A triumph for France
Kristina Mladenovic of France holds her trophy after winning the girls junior's final against Daria Gavrilova of Russia at the French Open in Roland Garros.
Mladenovic, 16, beat Gavrilova 6-3, 6-2 to win the title.
It was the first major junior title for the ninth seed whose parents were both athletes in the erstwhile Yugoslavia before shifting to France.
Image: Kristina Mladenovic
Swede smell of success
Daniel Berta of Sweden holds his trophy after winning the boys junior's final against Gianni Mina of France at the French Open.
Berta won 6-1, 3-6, 6-3.
Robin Soderling might have failed to beat Roger Federer but the unseeded Berta ensured the Swedish contingent doesn't return home empty-handed by beating the 11th seeded home favourite.
The question now is, will he be able to translate his junior success to the next level.
Image: Daniel Berta
The Spanish armada succeeds again
Spanish duo Anabel Medina Garrigues and Virginia Ruano Pascual thrashed the Belarussian/Russian combine of Victoria Azarenka and Elena Vesnina 6 1, 6 1 in the final to win the women's doubles title at the French Open.
The number three seeds were also the defending champions in the category.It
It was the sixth title at Roland Garros for the 35-year-old Ruano Pascual and her 10th major win. It was Medina Garrigues' second major after her win here last year.
The Spanish pair had got the better of the Australian/Italian combine of Casey Dellaqua and Francesca Schiavone 2-6, 7-5, 6-4 in the 2008 final.
Image: Anabel Medina Garrigues and Virginia Ruano Pascual
Leander Paes won his ninth Grand Slam title when he and his Czech partner Lukas Dlouhy overcame a first set lapse to tame Wesley Moodie and Dick Norman in the final of the French Open men's doubles.
The third seeded Indo-Czech pair defeated the giant-killing South African-Belgian pair 3-6, 6-3, 6-2 to win their first Grand Slam title together.
It is almost after a gap of three years that Paes won a men's doubles title at a major, since winning the 2006 US Open with Martin Damm.
It was the Indian's third men's double title at the French Open. Paes had earlier won at Roland Garros in 1999 and 2001 with compatriot Mahesh Bhupathi.
After losing the first set, Paes and Dlouhy staged a brilliant comeback and completely overwhlemed Moodie-Norman, who had upset second seeded Americans Mike and Bob Bryan in the semifinals.
Image: Leander Paes and Lukas Dlouhy
From Russia with love
Russia's Svetlana Kuznetsova froze out world number one Dinara Safina to claim a first French Open title on Saturday after overwhelming her compatriot.
Kuznetsova hardly allowed Safina to warm up on court before she condemned her to a 6-4, 6-2 defeat in 74 minutes on an unusually chilly and damp day in Paris.
So one-sided was the affair that it barely came as a surprise when the dejected Safina bowed out with a double fault that bounced off the tape and fell wide.
Instead of rejoicing in her moment of triumph, a sympathetic Kuznetsova consoled her teary-eyed childhood friend by giving her a hug and a kiss across the net.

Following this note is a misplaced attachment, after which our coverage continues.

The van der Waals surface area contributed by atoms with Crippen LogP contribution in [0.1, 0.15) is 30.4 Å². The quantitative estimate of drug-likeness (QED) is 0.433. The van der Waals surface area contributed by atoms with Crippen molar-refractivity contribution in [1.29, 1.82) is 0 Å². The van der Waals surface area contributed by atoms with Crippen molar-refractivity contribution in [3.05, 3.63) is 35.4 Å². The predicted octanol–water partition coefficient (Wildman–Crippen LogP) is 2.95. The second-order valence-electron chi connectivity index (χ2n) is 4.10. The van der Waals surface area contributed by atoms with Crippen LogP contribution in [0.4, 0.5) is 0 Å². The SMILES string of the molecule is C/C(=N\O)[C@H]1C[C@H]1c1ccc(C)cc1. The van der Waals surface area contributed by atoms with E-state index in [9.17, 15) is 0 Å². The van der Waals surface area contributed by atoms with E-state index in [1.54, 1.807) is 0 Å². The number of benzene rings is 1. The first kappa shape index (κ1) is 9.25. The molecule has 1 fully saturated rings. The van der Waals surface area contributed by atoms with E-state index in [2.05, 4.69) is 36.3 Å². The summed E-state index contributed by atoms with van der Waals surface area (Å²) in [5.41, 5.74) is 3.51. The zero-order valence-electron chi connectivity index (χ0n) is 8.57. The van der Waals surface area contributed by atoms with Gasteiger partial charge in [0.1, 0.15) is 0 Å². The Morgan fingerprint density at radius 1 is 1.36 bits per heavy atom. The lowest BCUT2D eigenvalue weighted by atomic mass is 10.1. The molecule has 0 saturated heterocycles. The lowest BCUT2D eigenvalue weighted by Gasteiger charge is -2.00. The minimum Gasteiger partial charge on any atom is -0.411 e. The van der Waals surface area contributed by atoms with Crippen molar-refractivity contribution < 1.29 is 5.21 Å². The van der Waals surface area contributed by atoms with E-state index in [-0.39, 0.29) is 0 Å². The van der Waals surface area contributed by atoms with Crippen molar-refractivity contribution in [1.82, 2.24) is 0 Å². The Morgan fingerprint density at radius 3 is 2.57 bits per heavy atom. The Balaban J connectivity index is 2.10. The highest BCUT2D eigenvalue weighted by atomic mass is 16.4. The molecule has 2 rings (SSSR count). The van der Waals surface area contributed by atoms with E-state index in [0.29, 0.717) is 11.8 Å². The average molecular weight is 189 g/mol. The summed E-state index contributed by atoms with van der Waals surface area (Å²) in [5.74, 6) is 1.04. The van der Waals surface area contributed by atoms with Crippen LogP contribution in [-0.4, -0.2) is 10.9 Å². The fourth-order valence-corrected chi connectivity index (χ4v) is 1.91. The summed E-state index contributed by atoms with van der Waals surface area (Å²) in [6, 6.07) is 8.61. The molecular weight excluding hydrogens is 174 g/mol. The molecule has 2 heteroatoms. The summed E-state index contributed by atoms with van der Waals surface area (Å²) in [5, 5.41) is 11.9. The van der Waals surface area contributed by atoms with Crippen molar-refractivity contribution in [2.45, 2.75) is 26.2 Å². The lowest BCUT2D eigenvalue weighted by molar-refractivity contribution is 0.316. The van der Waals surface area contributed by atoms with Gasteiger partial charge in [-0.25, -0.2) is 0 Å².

It was only then that the seventh seed raised her arms and thumped her heart to celebrate the fact that after five years she had won a second grand slam title to add to her 2004 success at the U.S. Open.
Image: Svetlana Kuznetsova
Federer reigns in Paris -- at long last
As Roger Federer watched the yellow ball spin into the other side of the net, he sank to his knees, covered his face and knew that the French Open trophy was his at last.
It was meant to be Federer's day and not even a court intruder, gusting winds or rain showers could stop the Swiss from sweeping past Sweden's Robin Soderling 6-1, 7-6, 6-4 on Sunday to achieve sporting greatness.
After burying the 23rd seed in one hour 55 minutes, Federer held his arms aloft and looked up to the sky as he became only the sixth man to complete a career grand slam. The triumph also gave him a record-equalling 14th major crown.
With so much at stake, it was little wonder that Federer started weeping the moment Soderling paddled that final forehand into the net, ending one of the most nerve-jangling weeks in the 27-year-old's career.
The contest was not a classic but the tension was still palpable as 15,000 soggy fans cheered Federer's winners, groaned at his mistakes and applauded his spectacular shots. When it was finally all over, they exploded into a roar of deafening cheers to salute their new claycourt king.
Fittingly, Andre Agassi, the last man to achieve the career grand slam, was on hand to welcome the newest member of the select club and gave Federer a hug before handing over the trophy.
"It is a magical moment," a drenched Federer told the crowd after holding up the Musketeers' Cup high above his head before planting a kiss on to its gleaming surface.
"It might be the greatest victory of my career. Andre said it was my destiny to win this.
Image: Roger Federer